Frozen Shoulder and Neurosomatic Therapy
1. Frozen Shoulder Syndrome severely restricts movement of the shoulder and causes significant pain.
2. The glenohumeral joint capsule becomes inflamed and adheres to itself and structures adjacent to it.
3. Cases of Frozen Shoulder can last from 10 months to 3 years without effective treatment.
4. Neurosomatic Therapy addresses shoulder dysfunction as part of overall postural distortion.
5. Improper biomechanics, including gait patterns and muscular imbalance, contribute to inflammation that can lead to Frozen Shoulder.
6. Neurosomatic Therapy quickly treats the joint capsule to eliminate adhesions and restores proper mechanics to prevent recurrence.
Symptoms of Frozen Shoulder Syndrome
Also called adhesive capsulitis, frozen shoulder is a condition in which the glenohumeral joint capsule, a normally soft and pliable structure, can become inflamed and stiff. The glenohumeral joint capsule becomes inflamed and adheres to itself and structures adjacent to it. Adjacent folds of the joint capsule grow together with abnormal bands of tissue that form adhesions. These adhesions can severely restrict the range of motion of the shoulder and cause a great deal of pain with movement.
Another key component is a lack of synovial fluid within the joint capsule. This fluid normally lubricates the joint and facilitates movement. Many patients with frozen shoulder have difficulty performing simple day-to-day tasks and often have difficulty sleeping due to pain. Raising the arm above the head and lateral rotation of the shoulder tend to be the most difficult movements as in reaching back for a seat-belt in a car. Adhesive capsulitis usually progresses in three stages; freezing, frozen and thawing. This entire process can last anywhere from about 10 months to more than 3 years according to the American Academy of Orthopedic Surgeons. It usually affects people between the ages of 40 and 60. Cases of Frozen Shoulder can last from 10 months to 3 years without effective treatment.
Causes of Frozen Shoulder Syndrome
Little is understood about the mechanism that causes frozen shoulder. The thickening and adhesion of the capsule may be related to an auto-immune syndrome or inflammation arising from traumatic or repetitive use injury. What is clear is that an immobilized shoulder or one with an already decreased range of motion is more likely to develop adhesive capsulitis. The shoulder is normally an incredibly mobile joint providing a greater range of movements and a wider variety of movements than any other joint in the body. There are 18 muscles that directly affect movement of the shoulder girdle and they must work well together or the shoulder will become restricted. From an Neurosomatic Therapy perspective, biomechanical dysfunction of the shoulder is often linked to biomechanical dysfunction elsewhere in the body. Gait patterns, the movements the body incorporated into walking, quickly reveal postural distortions in that can lead to chronic shoulder pain. In normal gait, the arms should swing freely from the shoulder in a straight forward and back, pendulum-like movement. Often, distortions of the pelvis such as obliquity or rotation cause the arms to swing across the body, irritating the structures of the glenohumeral joint. Chronic muscle imbalance is sure to follow this kind of change to the movement of the shoulder. A patient is left with a chronically inflamed and restricted shoulder, all of which can contribute to a frozen shoulder syndrome.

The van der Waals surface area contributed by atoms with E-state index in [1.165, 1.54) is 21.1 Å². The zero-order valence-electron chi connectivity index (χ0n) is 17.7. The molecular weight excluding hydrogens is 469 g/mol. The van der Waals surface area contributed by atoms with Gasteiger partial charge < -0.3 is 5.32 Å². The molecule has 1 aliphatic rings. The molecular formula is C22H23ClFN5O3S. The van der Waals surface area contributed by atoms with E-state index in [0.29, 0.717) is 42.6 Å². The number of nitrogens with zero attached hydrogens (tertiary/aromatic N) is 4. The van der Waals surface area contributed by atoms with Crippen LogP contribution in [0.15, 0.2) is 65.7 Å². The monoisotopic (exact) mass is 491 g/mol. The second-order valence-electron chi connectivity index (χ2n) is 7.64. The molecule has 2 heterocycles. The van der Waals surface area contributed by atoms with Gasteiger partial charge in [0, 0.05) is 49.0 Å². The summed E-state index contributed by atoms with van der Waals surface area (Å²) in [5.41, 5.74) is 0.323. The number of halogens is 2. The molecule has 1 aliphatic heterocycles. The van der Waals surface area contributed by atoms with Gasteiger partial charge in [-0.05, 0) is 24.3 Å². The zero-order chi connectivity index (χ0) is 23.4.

Advanced Non-Surgical Treatment for Frozen Shoulder
Conservative treatments for frozen shoulder generally consist of NSAIDs, physical therapy, massage therapy or acupuncture. More aggressive treatments include steroid injections, hydrodilation of the joint capsule and joint manipulation under anesthesia. Neurosomatic Therapy addresses shoulder dysfunction as part of overall postural distortion. Improper biomechanics, including gait patterns and muscular imbalance, contribute to inflammation that can lead to Frozen Shoulder. Neurosomatic Therapy quickly treats the joint capsule to eliminate adhesions and restores proper mechanics to prevent recurrence.Key elements the Neurosomatic Therapy approach to treating adhesive capsulitis include determining the postural distortions that contributed to causing shoulder dysfunction, soft tissue release techniques aimed directly at restoring the flexibility of the shoulder and restoration of postural balance. We have found that recovery from a frozen shoulder can be greatly facilitated by applying these principals. Patients generally find that their pain levels and are reduced, their range of motion is increased, allowing them to return to normal activity much faster.